Peptide-Mediated Anticancer Drug Delivery
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An ideal drug delivery system should contain an appropriate therapeutic agent and biocompatible carrier. In this study, we investigated the ability of the all-complementary self-assembling peptide AC8 in stabilizing the anticancer compound and determined the in-vitro therapeutic efficacy of the peptide-mediated anticancer drug delivery. The all-complementary peptide AC8 was designed based on the amino acid pairing principle (AAP), which contains hydrogen bonding, electrostatic, and hydrophobic interaction amino acid pairs. AAP interactions make the peptide capable of self-assembling into β-sheet structure in solution in a concentration dependent manner. Peptide solution concentration is a key parameter in controlling the nanoscale assembling of the peptide. The critical assembly concentration (CAC) of the peptide was found ~ 0.01 mg/ml by several techniques. The all-complementary peptide AC8 was found to be able to stabilize neutral state of hydrophobic anticancer compound ellipticine in aqueous solution. The formation of peptide-ellipticine complex was monitored by fluorescence spectroscopy at different mass ratios of peptide-to-ellipticine. The anticancer activity of the complexes with neutral state of ellipticine was found to show great anticancer activity against two cancer cells lines, A-549 and MCF-7. This peptide-mediated anticancer delivery system showed the induction of apoptosis on cancer cells in vitro by flow Cytometry.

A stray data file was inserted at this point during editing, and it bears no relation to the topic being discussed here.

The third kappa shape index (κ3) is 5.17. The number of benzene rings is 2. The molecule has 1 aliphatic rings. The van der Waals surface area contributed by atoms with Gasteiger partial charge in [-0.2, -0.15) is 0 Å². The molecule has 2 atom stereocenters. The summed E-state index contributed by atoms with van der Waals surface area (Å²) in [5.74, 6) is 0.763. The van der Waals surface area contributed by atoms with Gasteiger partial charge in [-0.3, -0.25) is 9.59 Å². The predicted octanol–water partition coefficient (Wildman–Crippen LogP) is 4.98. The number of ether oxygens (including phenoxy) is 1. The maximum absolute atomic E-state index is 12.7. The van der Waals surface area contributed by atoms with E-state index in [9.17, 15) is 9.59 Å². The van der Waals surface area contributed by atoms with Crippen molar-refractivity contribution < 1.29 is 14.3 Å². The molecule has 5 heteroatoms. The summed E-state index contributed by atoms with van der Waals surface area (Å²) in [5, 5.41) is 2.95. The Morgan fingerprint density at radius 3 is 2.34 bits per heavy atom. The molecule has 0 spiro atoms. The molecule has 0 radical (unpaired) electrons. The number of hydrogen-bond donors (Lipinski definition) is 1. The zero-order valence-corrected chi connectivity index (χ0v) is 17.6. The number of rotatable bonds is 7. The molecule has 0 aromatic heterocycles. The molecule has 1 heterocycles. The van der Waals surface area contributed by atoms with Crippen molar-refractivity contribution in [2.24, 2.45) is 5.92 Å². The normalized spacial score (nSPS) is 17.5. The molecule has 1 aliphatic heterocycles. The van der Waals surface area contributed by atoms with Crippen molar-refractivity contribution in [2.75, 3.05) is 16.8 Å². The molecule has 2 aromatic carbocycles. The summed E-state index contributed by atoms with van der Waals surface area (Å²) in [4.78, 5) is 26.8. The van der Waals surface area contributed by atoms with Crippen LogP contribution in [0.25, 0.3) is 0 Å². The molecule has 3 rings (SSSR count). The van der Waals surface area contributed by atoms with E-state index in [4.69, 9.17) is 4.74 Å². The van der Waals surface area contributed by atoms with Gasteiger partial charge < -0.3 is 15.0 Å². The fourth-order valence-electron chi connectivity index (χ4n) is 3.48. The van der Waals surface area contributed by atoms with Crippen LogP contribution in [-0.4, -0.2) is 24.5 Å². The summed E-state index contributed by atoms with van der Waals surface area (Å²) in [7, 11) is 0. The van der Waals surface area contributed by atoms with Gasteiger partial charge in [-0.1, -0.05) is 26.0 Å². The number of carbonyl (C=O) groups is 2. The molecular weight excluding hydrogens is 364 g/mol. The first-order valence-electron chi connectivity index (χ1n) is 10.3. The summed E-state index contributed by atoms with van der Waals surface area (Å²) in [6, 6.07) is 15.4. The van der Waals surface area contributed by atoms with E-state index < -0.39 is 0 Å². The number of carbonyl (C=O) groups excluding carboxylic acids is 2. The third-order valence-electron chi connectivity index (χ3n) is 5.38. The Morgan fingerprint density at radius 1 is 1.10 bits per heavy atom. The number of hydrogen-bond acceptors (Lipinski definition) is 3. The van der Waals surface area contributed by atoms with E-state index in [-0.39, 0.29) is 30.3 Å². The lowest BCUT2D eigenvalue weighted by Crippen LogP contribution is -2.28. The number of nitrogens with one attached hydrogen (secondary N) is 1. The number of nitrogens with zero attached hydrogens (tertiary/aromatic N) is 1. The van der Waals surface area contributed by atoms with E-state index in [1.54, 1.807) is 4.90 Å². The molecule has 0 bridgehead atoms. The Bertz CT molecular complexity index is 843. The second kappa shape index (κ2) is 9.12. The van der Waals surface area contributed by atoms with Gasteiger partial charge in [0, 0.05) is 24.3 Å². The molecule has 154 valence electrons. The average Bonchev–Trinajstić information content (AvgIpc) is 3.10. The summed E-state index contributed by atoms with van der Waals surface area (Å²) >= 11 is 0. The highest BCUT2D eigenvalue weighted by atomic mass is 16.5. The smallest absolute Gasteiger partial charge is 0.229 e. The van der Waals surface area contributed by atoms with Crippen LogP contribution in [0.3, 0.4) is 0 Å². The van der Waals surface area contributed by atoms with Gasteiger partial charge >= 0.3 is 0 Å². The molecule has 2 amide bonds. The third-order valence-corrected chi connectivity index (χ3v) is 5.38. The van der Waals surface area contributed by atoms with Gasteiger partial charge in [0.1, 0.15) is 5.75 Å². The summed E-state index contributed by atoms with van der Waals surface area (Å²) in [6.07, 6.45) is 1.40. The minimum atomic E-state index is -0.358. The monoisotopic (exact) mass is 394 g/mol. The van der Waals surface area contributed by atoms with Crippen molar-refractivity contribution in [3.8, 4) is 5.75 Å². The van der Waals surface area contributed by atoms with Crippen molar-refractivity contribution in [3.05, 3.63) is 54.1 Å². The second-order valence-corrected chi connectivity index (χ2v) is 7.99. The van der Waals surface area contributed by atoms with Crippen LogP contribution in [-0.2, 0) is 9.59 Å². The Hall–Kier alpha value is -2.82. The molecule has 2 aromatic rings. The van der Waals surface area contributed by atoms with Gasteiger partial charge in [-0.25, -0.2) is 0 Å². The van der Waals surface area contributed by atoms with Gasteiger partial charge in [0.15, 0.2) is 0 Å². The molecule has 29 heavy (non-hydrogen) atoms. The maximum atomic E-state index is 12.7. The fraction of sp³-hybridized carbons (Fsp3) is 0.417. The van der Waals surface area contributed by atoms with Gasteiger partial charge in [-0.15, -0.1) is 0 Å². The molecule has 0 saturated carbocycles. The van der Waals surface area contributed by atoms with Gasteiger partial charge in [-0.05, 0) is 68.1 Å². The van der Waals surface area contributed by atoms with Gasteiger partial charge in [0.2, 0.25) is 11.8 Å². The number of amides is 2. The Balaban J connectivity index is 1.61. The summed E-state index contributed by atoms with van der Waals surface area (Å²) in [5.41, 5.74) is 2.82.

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Parisa Sadatmousavi (2009). Peptide-Mediated Anticancer Drug Delivery. UWSpace. http://hdl.handle.net/10012/4577